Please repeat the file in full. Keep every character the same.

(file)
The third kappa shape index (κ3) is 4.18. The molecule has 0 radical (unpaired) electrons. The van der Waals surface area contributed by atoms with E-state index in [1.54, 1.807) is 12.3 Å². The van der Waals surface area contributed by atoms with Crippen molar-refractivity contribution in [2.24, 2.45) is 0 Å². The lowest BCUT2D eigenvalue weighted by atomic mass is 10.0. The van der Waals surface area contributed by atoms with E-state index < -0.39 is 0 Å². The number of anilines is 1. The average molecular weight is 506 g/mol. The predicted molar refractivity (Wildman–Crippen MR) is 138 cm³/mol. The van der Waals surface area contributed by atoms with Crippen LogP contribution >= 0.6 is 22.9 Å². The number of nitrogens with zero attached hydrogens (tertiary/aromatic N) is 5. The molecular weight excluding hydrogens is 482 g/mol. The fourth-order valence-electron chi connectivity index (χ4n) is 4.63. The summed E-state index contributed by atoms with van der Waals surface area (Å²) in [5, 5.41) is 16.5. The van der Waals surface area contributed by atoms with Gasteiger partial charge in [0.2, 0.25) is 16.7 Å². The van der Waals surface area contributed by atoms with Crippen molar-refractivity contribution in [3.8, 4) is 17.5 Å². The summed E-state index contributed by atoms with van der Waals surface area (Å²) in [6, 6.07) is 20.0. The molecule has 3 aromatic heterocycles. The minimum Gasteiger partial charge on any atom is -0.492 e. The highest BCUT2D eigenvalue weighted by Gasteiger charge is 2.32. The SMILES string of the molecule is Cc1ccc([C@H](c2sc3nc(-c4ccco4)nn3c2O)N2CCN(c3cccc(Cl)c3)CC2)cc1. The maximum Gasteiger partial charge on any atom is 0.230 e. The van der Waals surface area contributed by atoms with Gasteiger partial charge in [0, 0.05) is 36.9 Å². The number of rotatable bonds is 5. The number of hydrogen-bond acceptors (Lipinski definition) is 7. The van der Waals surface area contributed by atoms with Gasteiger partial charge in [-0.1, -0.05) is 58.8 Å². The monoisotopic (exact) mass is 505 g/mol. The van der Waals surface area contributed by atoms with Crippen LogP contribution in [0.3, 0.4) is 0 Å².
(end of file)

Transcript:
The third kappa shape index (κ3) is 4.18. The molecule has 0 radical (unpaired) electrons. The van der Waals surface area contributed by atoms with E-state index in [1.54, 1.807) is 12.3 Å². The van der Waals surface area contributed by atoms with Crippen molar-refractivity contribution in [2.24, 2.45) is 0 Å². The lowest BCUT2D eigenvalue weighted by atomic mass is 10.0. The van der Waals surface area contributed by atoms with E-state index < -0.39 is 0 Å². The number of anilines is 1. The average molecular weight is 506 g/mol. The predicted molar refractivity (Wildman–Crippen MR) is 138 cm³/mol. The van der Waals surface area contributed by atoms with Crippen LogP contribution >= 0.6 is 22.9 Å². The number of nitrogens with zero attached hydrogens (tertiary/aromatic N) is 5. The molecular weight excluding hydrogens is 482 g/mol. The fourth-order valence-electron chi connectivity index (χ4n) is 4.63. The summed E-state index contributed by atoms with van der Waals surface area (Å²) in [5, 5.41) is 16.5. The van der Waals surface area contributed by atoms with Gasteiger partial charge in [0.2, 0.25) is 16.7 Å². The van der Waals surface area contributed by atoms with Crippen molar-refractivity contribution in [3.8, 4) is 17.5 Å². The summed E-state index contributed by atoms with van der Waals surface area (Å²) in [6, 6.07) is 20.0. The molecule has 3 aromatic heterocycles. The minimum Gasteiger partial charge on any atom is -0.492 e. The highest BCUT2D eigenvalue weighted by Gasteiger charge is 2.32. The SMILES string of the molecule is Cc1ccc([C@H](c2sc3nc(-c4ccco4)nn3c2O)N2CCN(c3cccc(Cl)c3)CC2)cc1. The maximum Gasteiger partial charge on any atom is 0.230 e. The van der Waals surface area contributed by atoms with Gasteiger partial charge in [0, 0.05) is 36.9 Å². The number of rotatable bonds is 5. The number of hydrogen-bond acceptors (Lipinski definition) is 7. The van der Waals surface area contributed by atoms with Gasteiger partial charge in [-0.1, -0.05) is 58.8 Å². The monoisotopic (exact) mass is 505 g/mol. The van der Waals surface area contributed by atoms with Crippen LogP contribution in [0.3, 0.4) is 0 Å².